I’ll admit that I am more a power tool woodworker than a hybrid (and nowhere close to a hand too user). But the more projects I get under my belt, the more I realize that in order to improve as a wood worker, I’m going to have to get more used to hand tools. In some cases, it is probably safer, and not necessarily slower than power tools.
I recently edge glued quite a few short pine scraps, to make them wide enough for a few kids toy projects. After edge jointing the pieces, I glued a good number of them in rapid succession.
The edge joints, while close to flush, weren’t perfect, as I didn’t spend the time to face joint or plane all boards to a consistent thickness because, well the boards were too short (under 12” each). As I thought about how I could skip plane the boards, none of the approaches I know of felt particularly safe (I considered a sled with a hook, or just putting the boards back to back). Ok so maybe safe isn’t the way to call it, but more the amount of work I’d have to keep up could get annoying. So as a result, I kept procrastinating on these projects.
And that’s where hand tools (planes) come in. Now, I’m no stranger to good hand planes. I’ve been fortunate enough to use a few good restored pre-WWII Stanleys and newer Lie Nielsons, but I have never been able to justify the money, or get out of lazy-mode to want to restore a plane. The only planes I own, are cheap Groz planes, and a HF #33. These tools largely remain un-touched by me because I purchased them as throw-away learning tools for setup before I really invested in tools. I had paid for the Woodcraft sharpening service, which gave me a barely usable plane that I knew needed a lot of TLC. The first hurdle I had to cross is honing/sharpening. As a messy proposition (I have a few waterstones), I didn’t really try to get started…until last night. After about 2 hours of experimenting (making the stone convex from trying to flatten the stupid iron, followed by making it concave from my honing guide), I finally settled on “good enough for my first attempt” and finished up with the micro-bevel. I dropped the boards into my modified B&D Workmate imitation (replacing the included boards with thicker boards + the Kreg bench dogs makes it way more usable), and was pleasantly surprised by the the results (and shavings).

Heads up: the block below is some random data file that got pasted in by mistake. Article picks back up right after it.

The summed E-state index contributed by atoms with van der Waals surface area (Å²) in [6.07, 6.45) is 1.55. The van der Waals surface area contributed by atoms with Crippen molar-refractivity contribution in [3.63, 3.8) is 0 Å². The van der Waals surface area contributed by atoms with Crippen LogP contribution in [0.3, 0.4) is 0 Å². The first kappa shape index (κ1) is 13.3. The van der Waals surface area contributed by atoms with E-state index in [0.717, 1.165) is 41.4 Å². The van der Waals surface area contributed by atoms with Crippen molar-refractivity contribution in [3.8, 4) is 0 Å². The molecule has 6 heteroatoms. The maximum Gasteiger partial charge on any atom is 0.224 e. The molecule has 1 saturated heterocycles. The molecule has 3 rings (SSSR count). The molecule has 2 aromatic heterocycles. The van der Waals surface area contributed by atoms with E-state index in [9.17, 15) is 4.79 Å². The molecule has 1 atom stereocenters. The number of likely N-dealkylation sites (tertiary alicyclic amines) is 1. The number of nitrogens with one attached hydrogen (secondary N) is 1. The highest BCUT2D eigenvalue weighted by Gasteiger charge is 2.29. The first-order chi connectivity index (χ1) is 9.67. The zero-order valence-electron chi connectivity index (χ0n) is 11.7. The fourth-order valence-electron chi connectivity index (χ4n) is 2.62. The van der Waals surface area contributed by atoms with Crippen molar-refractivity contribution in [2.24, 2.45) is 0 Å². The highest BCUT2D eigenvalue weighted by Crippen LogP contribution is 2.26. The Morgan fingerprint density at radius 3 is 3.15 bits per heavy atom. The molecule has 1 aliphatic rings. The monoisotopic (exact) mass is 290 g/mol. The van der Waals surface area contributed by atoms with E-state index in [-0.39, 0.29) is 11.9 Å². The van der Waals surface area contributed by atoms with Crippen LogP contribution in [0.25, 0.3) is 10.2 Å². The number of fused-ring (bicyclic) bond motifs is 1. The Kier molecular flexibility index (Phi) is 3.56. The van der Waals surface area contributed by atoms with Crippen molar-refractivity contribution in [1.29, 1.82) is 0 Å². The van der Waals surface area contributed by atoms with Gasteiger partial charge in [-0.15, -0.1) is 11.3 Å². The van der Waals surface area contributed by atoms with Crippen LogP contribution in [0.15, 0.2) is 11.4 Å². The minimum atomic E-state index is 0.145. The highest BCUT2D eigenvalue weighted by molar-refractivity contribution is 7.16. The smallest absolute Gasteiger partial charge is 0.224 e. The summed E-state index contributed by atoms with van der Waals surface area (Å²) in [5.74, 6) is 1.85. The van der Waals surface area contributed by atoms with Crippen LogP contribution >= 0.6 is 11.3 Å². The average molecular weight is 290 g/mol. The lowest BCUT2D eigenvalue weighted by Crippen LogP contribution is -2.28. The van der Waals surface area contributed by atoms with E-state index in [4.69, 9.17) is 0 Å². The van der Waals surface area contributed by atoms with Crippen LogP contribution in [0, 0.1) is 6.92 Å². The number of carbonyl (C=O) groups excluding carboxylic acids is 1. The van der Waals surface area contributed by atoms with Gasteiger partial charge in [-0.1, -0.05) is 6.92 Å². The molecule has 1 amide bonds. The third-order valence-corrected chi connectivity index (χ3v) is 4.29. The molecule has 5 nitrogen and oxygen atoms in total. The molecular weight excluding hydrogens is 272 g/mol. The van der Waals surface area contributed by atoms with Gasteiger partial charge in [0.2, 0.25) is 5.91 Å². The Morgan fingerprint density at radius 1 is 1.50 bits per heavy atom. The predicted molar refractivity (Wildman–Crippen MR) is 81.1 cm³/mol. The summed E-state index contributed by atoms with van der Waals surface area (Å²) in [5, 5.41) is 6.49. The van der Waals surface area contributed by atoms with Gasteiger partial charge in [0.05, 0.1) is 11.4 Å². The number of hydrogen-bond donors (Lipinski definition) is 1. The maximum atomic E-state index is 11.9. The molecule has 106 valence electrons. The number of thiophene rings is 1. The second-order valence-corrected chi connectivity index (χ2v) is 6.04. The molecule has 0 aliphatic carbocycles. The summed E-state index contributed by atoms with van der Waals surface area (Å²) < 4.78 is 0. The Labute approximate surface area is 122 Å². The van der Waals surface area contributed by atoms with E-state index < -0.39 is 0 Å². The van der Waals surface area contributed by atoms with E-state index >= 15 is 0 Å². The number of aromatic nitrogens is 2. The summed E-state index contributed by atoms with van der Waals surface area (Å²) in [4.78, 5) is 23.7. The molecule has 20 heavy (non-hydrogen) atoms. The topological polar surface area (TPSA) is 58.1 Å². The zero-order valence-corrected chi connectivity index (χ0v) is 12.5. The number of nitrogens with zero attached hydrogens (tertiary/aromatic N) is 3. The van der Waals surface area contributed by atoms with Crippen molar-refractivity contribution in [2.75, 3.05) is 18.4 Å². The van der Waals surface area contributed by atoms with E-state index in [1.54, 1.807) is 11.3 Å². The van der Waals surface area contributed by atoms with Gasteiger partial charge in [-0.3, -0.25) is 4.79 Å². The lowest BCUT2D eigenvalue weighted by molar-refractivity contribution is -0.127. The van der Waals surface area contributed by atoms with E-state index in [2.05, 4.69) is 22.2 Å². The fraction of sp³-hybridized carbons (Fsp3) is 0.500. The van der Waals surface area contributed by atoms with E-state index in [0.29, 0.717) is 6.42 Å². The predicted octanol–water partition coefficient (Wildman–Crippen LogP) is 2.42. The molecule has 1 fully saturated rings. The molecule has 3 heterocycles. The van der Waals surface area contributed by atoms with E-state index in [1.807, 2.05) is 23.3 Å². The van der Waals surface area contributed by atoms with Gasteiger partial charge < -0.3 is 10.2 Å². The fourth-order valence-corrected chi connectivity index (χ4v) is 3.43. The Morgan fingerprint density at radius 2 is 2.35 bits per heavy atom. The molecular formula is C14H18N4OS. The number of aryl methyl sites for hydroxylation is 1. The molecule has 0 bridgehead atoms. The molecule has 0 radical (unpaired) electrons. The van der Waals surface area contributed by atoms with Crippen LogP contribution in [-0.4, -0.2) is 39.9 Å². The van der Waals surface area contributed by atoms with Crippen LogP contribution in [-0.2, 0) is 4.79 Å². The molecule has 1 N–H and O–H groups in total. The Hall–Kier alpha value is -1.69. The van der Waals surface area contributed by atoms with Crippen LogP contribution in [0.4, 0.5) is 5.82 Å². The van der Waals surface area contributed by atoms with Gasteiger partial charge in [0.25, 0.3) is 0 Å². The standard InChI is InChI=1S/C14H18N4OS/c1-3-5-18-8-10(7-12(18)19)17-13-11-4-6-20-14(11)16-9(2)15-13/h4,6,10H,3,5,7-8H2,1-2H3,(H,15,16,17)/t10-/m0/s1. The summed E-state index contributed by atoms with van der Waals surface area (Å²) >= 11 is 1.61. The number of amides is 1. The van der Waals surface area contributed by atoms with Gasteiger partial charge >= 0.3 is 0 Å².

All in all, I’d say for a YouTube/self-taught experiment, the outcome was far more successful than I had expected. Looking forward to doing a full work through of my planes, followed by the procurement of their replacement(s)